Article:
One such conflict that Charlie discusses in the book is the compromise universities make in the academic realm in order to succeed in the athletic one. For example, there is abundant evidence that universities apply different admission standards to athletes than to the general student body (though Charlie is careful to note that athletes are not the only students to receive favorable admissions treatment). As just one piece of evidence, a survey of 21 public universities with big-time athletic programs, covering data from various years between 1999 and 2007, found that an average of 4% of all freshmen at those universities were classified as special admits, whereas the corresponding percentage of football players was 49%.
Once admitted, many college athletes, in an attempt to maintain good academic standing in the face of rigorous practice, game, and travel schedules, seek out courses in which they are more likely to succeed. As a result, certain departments or programs at many universities become “the academic home” to a disproportionate share of athletes. At Virginia Tech, for example, 19% of football players were majoring in residential property management, while only 0.4% of all students were. At N.C. State, a third of the football players were sports management majors, compared to only 0.8% of all students. As an extreme example, the book discusses the physical education course taught by an assistant basketball coach at the University of Georgia, with a multiple-choice test featuring such questions as, “How many points does a three-point field goal account for in a Basketball Game?”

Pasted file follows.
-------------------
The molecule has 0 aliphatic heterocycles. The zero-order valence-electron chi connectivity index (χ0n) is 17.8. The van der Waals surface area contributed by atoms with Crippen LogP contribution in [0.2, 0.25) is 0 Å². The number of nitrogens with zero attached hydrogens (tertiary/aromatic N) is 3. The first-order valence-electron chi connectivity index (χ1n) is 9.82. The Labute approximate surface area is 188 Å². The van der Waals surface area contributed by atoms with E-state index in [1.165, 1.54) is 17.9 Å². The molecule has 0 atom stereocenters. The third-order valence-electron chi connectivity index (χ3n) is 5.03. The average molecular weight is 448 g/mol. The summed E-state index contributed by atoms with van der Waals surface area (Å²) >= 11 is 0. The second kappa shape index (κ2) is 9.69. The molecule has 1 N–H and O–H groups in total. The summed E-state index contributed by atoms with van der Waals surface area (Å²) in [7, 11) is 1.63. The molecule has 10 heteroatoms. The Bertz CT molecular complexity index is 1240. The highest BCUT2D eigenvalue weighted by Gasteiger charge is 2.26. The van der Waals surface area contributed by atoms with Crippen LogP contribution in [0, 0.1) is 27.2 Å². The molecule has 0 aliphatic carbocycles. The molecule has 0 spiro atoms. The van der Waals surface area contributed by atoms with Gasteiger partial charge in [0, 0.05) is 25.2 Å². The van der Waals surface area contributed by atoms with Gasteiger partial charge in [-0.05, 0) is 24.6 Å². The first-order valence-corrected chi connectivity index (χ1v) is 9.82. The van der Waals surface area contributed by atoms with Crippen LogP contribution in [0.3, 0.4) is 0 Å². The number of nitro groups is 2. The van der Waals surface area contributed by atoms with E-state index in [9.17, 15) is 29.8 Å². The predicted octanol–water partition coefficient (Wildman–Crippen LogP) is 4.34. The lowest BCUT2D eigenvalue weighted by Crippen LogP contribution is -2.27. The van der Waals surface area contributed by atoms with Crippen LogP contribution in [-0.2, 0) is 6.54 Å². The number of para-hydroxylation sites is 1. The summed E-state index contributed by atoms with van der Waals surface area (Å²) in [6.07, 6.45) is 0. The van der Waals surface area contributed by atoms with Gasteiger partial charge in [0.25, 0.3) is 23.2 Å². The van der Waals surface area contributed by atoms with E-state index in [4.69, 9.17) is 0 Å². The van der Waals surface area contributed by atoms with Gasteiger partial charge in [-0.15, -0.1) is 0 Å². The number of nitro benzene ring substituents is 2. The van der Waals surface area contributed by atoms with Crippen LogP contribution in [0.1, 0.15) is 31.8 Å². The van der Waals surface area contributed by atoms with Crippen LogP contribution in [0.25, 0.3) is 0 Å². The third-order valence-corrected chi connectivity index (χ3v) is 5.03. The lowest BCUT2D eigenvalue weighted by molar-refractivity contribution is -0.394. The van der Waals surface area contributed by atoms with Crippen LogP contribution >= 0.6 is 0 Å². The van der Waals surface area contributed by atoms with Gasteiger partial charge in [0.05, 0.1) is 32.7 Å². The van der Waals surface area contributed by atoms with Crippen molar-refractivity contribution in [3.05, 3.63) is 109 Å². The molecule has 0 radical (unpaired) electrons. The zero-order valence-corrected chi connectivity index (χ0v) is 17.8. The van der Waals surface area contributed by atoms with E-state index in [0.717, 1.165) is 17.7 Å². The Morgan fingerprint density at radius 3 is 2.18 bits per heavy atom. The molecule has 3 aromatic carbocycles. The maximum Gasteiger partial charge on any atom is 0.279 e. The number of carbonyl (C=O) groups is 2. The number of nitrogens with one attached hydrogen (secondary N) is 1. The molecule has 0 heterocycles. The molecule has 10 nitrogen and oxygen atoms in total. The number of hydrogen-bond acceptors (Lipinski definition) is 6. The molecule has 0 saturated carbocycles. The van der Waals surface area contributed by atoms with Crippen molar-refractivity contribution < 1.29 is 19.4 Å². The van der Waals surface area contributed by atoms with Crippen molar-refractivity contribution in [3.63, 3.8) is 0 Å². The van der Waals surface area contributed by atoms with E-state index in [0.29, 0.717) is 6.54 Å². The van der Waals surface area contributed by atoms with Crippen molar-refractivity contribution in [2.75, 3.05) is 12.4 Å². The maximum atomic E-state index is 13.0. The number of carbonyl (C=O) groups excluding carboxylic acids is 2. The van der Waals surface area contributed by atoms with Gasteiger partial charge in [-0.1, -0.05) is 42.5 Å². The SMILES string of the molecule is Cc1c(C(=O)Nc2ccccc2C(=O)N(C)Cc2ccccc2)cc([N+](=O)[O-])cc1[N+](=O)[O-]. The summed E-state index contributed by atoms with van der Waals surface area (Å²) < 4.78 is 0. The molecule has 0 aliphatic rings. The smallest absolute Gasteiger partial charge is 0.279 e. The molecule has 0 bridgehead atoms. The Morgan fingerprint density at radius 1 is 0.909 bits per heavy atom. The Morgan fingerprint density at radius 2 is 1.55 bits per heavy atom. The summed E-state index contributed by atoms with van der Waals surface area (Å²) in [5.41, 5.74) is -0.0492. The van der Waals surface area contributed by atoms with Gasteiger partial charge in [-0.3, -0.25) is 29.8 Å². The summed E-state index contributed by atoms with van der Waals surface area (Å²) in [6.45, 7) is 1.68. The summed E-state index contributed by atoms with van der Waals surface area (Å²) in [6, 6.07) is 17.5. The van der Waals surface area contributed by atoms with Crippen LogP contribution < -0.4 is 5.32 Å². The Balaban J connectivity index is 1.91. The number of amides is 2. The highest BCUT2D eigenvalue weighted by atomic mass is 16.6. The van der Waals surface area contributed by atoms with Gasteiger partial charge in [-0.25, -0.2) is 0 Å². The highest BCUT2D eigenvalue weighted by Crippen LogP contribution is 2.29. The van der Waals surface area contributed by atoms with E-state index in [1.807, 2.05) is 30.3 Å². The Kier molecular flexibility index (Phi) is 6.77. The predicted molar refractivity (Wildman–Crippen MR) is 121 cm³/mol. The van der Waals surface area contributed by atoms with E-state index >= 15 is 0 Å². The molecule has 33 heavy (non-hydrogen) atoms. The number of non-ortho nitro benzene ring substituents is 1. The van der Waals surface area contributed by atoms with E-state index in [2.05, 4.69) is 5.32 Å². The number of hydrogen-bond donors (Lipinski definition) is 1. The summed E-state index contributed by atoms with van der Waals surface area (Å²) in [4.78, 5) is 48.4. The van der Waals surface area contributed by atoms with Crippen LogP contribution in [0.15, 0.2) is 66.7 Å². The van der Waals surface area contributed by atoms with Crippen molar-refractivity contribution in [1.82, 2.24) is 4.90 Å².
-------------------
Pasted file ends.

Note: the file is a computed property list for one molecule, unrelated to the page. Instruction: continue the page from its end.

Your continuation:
Despite all of this, universities struggle to graduate student-athletes in the revenue sports. Charlie calculated graduation rates for the 58 universities with big-time athletic programs for all students entering these universities between 1998 and 2001. The average graduation rate was 72%. But the comparable rate for basketball players was only 42%, and for football it was 56%.
But the book is not intended as an indictment of college sports, so much as a realistic assessment of it. Charlie also discusses the benefits from college athletics, both to the institution and to society at large. Chief among these institutional benefits is the potential to increase the applicant pool, allowing the university to be more selective (this evidence – and its limitations – is discussed at length in the book). But Charlie also discusses a rarely mentioned benefit of college sports -- the enjoyment of fans and spectators, including fans and spectators not part of the university community. As Charlie notes, “American universities, by way of their entertainment function, produce a thing of value that is enjoyed by a population potentially much more numerous than its living alumni, not to mention its current student body.”